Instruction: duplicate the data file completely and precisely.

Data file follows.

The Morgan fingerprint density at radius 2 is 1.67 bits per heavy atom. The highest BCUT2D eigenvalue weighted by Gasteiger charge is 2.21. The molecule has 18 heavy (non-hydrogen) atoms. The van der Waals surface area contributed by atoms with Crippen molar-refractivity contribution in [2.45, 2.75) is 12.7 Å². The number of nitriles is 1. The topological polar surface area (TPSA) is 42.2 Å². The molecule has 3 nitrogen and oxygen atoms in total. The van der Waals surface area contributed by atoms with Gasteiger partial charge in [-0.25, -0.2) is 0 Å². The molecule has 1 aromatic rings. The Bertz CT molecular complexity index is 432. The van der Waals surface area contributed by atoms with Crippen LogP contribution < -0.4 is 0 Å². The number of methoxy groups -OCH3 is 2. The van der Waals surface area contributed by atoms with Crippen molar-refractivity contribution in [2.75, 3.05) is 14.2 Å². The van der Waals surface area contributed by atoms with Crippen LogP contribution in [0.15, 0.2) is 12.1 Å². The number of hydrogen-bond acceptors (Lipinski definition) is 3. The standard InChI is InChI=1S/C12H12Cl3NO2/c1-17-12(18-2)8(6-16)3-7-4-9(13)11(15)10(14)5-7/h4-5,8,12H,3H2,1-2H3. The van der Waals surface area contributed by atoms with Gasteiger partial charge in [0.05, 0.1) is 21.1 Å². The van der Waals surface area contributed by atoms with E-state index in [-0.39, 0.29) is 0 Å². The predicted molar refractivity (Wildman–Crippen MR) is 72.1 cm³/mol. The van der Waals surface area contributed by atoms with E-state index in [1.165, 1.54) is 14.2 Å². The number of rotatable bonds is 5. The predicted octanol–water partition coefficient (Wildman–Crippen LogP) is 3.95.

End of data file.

The Morgan fingerprint density at radius 2 is 1.67 bits per heavy atom. The highest BCUT2D eigenvalue weighted by Gasteiger charge is 2.21. The molecule has 18 heavy (non-hydrogen) atoms. The van der Waals surface area contributed by atoms with Crippen molar-refractivity contribution in [2.45, 2.75) is 12.7 Å². The number of nitriles is 1. The topological polar surface area (TPSA) is 42.2 Å². The molecule has 3 nitrogen and oxygen atoms in total. The van der Waals surface area contributed by atoms with Gasteiger partial charge in [-0.25, -0.2) is 0 Å². The molecule has 1 aromatic rings. The Bertz CT molecular complexity index is 432. The van der Waals surface area contributed by atoms with Crippen LogP contribution < -0.4 is 0 Å². The number of methoxy groups -OCH3 is 2. The van der Waals surface area contributed by atoms with Crippen molar-refractivity contribution in [2.75, 3.05) is 14.2 Å². The van der Waals surface area contributed by atoms with Crippen LogP contribution in [0.15, 0.2) is 12.1 Å². The number of hydrogen-bond acceptors (Lipinski definition) is 3. The standard InChI is InChI=1S/C12H12Cl3NO2/c1-17-12(18-2)8(6-16)3-7-4-9(13)11(15)10(14)5-7/h4-5,8,12H,3H2,1-2H3. The van der Waals surface area contributed by atoms with Gasteiger partial charge in [0.05, 0.1) is 21.1 Å². The van der Waals surface area contributed by atoms with E-state index in [-0.39, 0.29) is 0 Å². The predicted molar refractivity (Wildman–Crippen MR) is 72.1 cm³/mol. The van der Waals surface area contributed by atoms with E-state index in [1.165, 1.54) is 14.2 Å². The number of rotatable bonds is 5. The predicted octanol–water partition coefficient (Wildman–Crippen LogP) is 3.95.